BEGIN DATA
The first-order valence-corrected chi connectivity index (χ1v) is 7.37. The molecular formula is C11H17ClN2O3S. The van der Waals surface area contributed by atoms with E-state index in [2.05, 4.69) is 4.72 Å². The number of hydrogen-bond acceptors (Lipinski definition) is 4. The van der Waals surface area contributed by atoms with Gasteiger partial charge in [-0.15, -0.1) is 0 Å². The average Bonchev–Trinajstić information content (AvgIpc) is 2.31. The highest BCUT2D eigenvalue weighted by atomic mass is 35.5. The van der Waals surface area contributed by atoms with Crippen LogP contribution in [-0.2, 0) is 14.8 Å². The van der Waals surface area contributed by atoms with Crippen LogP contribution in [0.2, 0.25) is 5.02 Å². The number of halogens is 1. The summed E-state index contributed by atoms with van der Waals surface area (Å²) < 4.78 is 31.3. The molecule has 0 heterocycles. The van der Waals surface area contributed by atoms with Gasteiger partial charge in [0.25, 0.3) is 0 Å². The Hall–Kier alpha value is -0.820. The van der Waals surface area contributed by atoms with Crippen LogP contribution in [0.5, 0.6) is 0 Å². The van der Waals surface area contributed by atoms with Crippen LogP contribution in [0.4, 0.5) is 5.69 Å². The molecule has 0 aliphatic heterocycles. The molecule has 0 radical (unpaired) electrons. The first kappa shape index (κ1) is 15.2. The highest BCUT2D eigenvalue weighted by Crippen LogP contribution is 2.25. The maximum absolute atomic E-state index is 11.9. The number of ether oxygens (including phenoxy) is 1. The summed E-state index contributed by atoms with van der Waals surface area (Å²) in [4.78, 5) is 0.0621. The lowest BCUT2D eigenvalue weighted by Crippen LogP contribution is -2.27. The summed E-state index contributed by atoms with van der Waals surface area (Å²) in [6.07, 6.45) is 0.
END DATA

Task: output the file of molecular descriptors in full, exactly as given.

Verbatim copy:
The first-order valence-corrected chi connectivity index (χ1v) is 7.37. The molecular formula is C11H17ClN2O3S. The van der Waals surface area contributed by atoms with E-state index in [2.05, 4.69) is 4.72 Å². The number of hydrogen-bond acceptors (Lipinski definition) is 4. The van der Waals surface area contributed by atoms with Gasteiger partial charge in [-0.15, -0.1) is 0 Å². The average Bonchev–Trinajstić information content (AvgIpc) is 2.31. The highest BCUT2D eigenvalue weighted by atomic mass is 35.5. The van der Waals surface area contributed by atoms with Crippen LogP contribution in [-0.2, 0) is 14.8 Å². The van der Waals surface area contributed by atoms with Crippen LogP contribution in [0.2, 0.25) is 5.02 Å². The number of halogens is 1. The summed E-state index contributed by atoms with van der Waals surface area (Å²) < 4.78 is 31.3. The molecule has 0 heterocycles. The van der Waals surface area contributed by atoms with Gasteiger partial charge in [0.25, 0.3) is 0 Å². The Hall–Kier alpha value is -0.820. The van der Waals surface area contributed by atoms with Crippen LogP contribution in [0.5, 0.6) is 0 Å². The van der Waals surface area contributed by atoms with Crippen LogP contribution in [0.4, 0.5) is 5.69 Å². The molecule has 0 aliphatic heterocycles. The molecule has 0 radical (unpaired) electrons. The first kappa shape index (κ1) is 15.2. The highest BCUT2D eigenvalue weighted by Crippen LogP contribution is 2.25. The maximum absolute atomic E-state index is 11.9. The number of ether oxygens (including phenoxy) is 1. The summed E-state index contributed by atoms with van der Waals surface area (Å²) in [4.78, 5) is 0.0621. The lowest BCUT2D eigenvalue weighted by Crippen LogP contribution is -2.27. The summed E-state index contributed by atoms with van der Waals surface area (Å²) in [6.07, 6.45) is 0.